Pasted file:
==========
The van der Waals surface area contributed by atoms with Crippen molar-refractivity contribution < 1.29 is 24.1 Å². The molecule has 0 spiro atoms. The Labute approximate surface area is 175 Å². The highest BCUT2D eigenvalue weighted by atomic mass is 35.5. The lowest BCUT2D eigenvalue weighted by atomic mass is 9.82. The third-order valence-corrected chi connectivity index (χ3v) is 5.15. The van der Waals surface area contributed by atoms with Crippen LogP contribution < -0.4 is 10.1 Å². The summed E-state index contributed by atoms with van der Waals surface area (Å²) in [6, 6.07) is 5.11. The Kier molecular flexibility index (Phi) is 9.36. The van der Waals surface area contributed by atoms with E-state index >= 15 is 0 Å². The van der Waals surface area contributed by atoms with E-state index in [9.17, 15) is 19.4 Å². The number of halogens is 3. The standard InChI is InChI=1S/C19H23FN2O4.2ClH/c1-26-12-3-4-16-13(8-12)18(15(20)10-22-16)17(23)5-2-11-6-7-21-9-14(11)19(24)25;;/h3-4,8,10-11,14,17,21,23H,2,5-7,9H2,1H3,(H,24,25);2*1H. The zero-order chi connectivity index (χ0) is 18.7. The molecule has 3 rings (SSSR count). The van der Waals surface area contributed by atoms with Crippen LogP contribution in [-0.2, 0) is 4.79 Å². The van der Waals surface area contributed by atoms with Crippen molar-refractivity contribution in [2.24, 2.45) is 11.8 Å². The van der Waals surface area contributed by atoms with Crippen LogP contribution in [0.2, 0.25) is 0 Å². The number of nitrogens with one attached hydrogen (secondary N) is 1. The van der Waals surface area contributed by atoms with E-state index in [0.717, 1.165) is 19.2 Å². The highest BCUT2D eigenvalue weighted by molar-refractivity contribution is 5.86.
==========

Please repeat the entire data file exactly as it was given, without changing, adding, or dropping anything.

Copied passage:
The van der Waals surface area contributed by atoms with Crippen molar-refractivity contribution < 1.29 is 24.1 Å². The molecule has 0 spiro atoms. The Labute approximate surface area is 175 Å². The highest BCUT2D eigenvalue weighted by atomic mass is 35.5. The lowest BCUT2D eigenvalue weighted by atomic mass is 9.82. The third-order valence-corrected chi connectivity index (χ3v) is 5.15. The van der Waals surface area contributed by atoms with Crippen LogP contribution < -0.4 is 10.1 Å². The summed E-state index contributed by atoms with van der Waals surface area (Å²) in [6, 6.07) is 5.11. The Kier molecular flexibility index (Phi) is 9.36. The van der Waals surface area contributed by atoms with E-state index >= 15 is 0 Å². The van der Waals surface area contributed by atoms with E-state index in [9.17, 15) is 19.4 Å². The number of halogens is 3. The standard InChI is InChI=1S/C19H23FN2O4.2ClH/c1-26-12-3-4-16-13(8-12)18(15(20)10-22-16)17(23)5-2-11-6-7-21-9-14(11)19(24)25;;/h3-4,8,10-11,14,17,21,23H,2,5-7,9H2,1H3,(H,24,25);2*1H. The zero-order chi connectivity index (χ0) is 18.7. The molecule has 3 rings (SSSR count). The van der Waals surface area contributed by atoms with Crippen LogP contribution in [-0.2, 0) is 4.79 Å². The van der Waals surface area contributed by atoms with Crippen molar-refractivity contribution in [2.24, 2.45) is 11.8 Å². The van der Waals surface area contributed by atoms with Crippen LogP contribution in [0.2, 0.25) is 0 Å². The number of nitrogens with one attached hydrogen (secondary N) is 1. The van der Waals surface area contributed by atoms with E-state index in [0.717, 1.165) is 19.2 Å². The highest BCUT2D eigenvalue weighted by molar-refractivity contribution is 5.86.